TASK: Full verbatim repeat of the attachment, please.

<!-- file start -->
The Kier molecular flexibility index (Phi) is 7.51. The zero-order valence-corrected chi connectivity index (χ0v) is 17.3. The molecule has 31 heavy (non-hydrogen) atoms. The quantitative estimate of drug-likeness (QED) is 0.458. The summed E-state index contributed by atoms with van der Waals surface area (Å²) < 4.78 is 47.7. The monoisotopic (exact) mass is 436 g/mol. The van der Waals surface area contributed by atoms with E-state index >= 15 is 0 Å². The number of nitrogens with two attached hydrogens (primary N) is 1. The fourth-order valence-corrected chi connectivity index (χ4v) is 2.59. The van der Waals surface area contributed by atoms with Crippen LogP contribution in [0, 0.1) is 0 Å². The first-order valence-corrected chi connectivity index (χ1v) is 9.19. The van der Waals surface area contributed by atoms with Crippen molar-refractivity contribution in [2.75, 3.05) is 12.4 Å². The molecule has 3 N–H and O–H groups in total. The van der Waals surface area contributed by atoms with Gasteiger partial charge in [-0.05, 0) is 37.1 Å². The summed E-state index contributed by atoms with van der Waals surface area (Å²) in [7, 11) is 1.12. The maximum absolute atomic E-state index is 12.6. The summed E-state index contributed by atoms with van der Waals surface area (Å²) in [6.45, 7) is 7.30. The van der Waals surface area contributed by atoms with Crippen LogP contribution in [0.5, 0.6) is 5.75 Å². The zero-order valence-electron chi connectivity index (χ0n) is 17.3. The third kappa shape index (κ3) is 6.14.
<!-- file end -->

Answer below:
The Kier molecular flexibility index (Phi) is 7.51. The zero-order valence-corrected chi connectivity index (χ0v) is 17.3. The molecule has 31 heavy (non-hydrogen) atoms. The quantitative estimate of drug-likeness (QED) is 0.458. The summed E-state index contributed by atoms with van der Waals surface area (Å²) < 4.78 is 47.7. The monoisotopic (exact) mass is 436 g/mol. The van der Waals surface area contributed by atoms with E-state index >= 15 is 0 Å². The number of nitrogens with two attached hydrogens (primary N) is 1. The fourth-order valence-corrected chi connectivity index (χ4v) is 2.59. The van der Waals surface area contributed by atoms with Crippen LogP contribution in [0, 0.1) is 0 Å². The first-order valence-corrected chi connectivity index (χ1v) is 9.19. The van der Waals surface area contributed by atoms with Crippen molar-refractivity contribution in [2.75, 3.05) is 12.4 Å². The molecule has 3 N–H and O–H groups in total. The van der Waals surface area contributed by atoms with Gasteiger partial charge in [-0.05, 0) is 37.1 Å². The summed E-state index contributed by atoms with van der Waals surface area (Å²) in [7, 11) is 1.12. The maximum absolute atomic E-state index is 12.6. The summed E-state index contributed by atoms with van der Waals surface area (Å²) in [6.45, 7) is 7.30. The van der Waals surface area contributed by atoms with Crippen LogP contribution in [0.5, 0.6) is 5.75 Å². The zero-order valence-electron chi connectivity index (χ0n) is 17.3. The third kappa shape index (κ3) is 6.14.